Good Questions: What is Eternal Life Like?

Reflections from Dr. Howell

What serendipity, for our emails about eternal life to be wrapped around All Saints Sunday, which we marked yesterday. You may recall that on Thursday, we hinted that eternal life (a) isn’t automatic, (b) it’s not a reward for a life well-lived or for believing earnestly, (c) it’s entirely a gift from God, and (d) it’s not actually about us. It’s about God. Today we turn to ask about the quality and nature of eternal life.

I think I grew up believing I have, or I am an immortal soul, encased in this life in my body, an inextinguishable soul that will be liberated once I die to exist forever. Greek philosophers taught this… But it’s not in the Bible, which suggests that when you die, on your own, you’re just dead. Yet, God’s love for you is so intense that your death isn’t a surrender in God’s heart. The relationship goes on, because God can’t bear living without you; whatever life is after death is sheer gift from God, and for God’s pleasure.

And the Bible frankly doesn’t believe in the immortality of the soul, but the resurrection of the body. We will not be disembodied souls (with harps?) in heaven! We will exist bodily – not, though, with these creaky, wrinkly bodies that break down and hurt. Jesus’ body was pierced and broken on the cross; at Easter he was raised, bodily, recognizable, but with some glorious presence and capacity he’d not had before.

Paul (1 Corinthians 15) explains we will be raised with “spiritual bodies.” Not spirits, but not just this old body. A body transformed into something spectacular, maybe shining a little. The Bible doesn’t promise you, as you are now, will stick around forever. The Bible daringly promises you will not just be with God; you will be like God. You’ll be divine, fabulous, God’s glory emanating from your metamorphosized spiritual body.

You will be holy – finally. You will see as God sees. You will love all God loves. You will be full of mercy. I know some believe you’ll have all knowledge, and you’ll be perfectly spiritual. But I tend to think we’ll spend eternity learning ever new things, and growing ever closer to God, increasing in our love for and knowledge of God – just to keep it all interesting. Learning and growth are lovely delights, so why should they cease in eternity?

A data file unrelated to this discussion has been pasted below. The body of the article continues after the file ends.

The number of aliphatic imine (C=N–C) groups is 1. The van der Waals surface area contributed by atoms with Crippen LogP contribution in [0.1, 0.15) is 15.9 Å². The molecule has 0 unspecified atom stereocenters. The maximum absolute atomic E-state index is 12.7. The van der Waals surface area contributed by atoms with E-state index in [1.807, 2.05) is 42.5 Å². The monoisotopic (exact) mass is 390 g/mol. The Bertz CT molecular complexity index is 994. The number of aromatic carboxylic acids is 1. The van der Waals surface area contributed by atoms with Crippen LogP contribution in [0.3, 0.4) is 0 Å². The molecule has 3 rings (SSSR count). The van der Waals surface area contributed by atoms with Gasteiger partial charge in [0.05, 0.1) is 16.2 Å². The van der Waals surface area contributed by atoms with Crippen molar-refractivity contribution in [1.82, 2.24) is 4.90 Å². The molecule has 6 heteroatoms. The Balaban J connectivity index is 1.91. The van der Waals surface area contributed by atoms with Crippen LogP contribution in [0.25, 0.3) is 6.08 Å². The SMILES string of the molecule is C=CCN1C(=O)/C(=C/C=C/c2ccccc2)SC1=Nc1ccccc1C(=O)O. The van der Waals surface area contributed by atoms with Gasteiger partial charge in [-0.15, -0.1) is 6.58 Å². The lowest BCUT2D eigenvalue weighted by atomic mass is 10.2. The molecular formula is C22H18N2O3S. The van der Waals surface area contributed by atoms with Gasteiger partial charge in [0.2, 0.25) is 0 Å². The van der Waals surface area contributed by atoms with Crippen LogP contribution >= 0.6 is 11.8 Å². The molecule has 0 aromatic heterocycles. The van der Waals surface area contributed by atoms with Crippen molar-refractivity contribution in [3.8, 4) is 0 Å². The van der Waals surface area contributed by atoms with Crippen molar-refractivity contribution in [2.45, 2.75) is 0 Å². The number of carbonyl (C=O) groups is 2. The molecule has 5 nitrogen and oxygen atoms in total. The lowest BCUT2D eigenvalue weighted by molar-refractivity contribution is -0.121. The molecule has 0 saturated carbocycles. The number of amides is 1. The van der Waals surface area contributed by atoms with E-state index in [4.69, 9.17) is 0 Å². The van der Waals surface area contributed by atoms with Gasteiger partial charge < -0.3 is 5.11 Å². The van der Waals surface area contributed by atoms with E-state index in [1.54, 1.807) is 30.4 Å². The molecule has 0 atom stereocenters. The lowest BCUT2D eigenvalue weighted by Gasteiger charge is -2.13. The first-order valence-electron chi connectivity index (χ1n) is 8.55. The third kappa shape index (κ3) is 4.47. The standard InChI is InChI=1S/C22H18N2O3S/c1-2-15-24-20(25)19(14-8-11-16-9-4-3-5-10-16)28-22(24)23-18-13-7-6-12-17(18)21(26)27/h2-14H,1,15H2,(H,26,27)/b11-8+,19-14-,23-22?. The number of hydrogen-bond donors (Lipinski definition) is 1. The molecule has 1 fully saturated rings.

All will be well. Those who’ve suffered dementia? Their minds will be fully restored, memory and processing perfected, enhanced, and downright brilliant. Any life prematurely broken off? Or those who sense the story of their life was broken off? Life’s story will be completed, with an ending happier than can be imagined, more joyful than the most exhilarating moment you’ve ever known. The climactic scene in The Lord of the Rings provides a hint: after all their harrowing battles, a giddy reunion, laughter, hugs, bouncing on Frodo’s bed (beautifully captured in Peter Jackson’s film). Tolkien, when writing this scene, shed tears that smudged the ink on the page.

Will we know one another? In our spiritual bodies, we will – and we’ll know one another better, more clearly, more lovingly than we do now. And we’ll know the others too, those we’ve disliked or misunderstood or never met. The Beloved Community we’ve never experienced down here will be fully realized. No sections in heaven! No sides of town or language barriers either.

I love the simple complexity of Frederick Buechner’s notion of eternal life: “To be with God as Christ is with him, and with each other as Christ is with us.” The intimacy Christ enjoyed with God the Father will be fully ours. And then our relationships with others will match the way Jesus embraced any and everybody.

Eternal life really isn’t about us. It’s about God. We will not be so interested in golf or baubles or even the other people so much as we will be fixated on, overwhelmed and delighted by the wonder that will be the direct presence of God. “Then we will see face to face.” We will be “lost in wonder, love and praise,” never distracted or bored. Dante envisioned arriving at the throne of grace. He sees his beloved Beatrice, who sees him, takes his hand, and then both of them turn toward the marvel of God, and love and adore God side by side.

And if the Bible is correct, this eternal existence will not just be people in haven, but a fully redeemed heaven and earth, “all creatures of our God and King,” rocks, trees, salamanders, lions, comets, galaxies, barnacles, dogs, maybe cats, all surrounding God their maker and redeemer, singing, shouting, dancing together in joyful delight.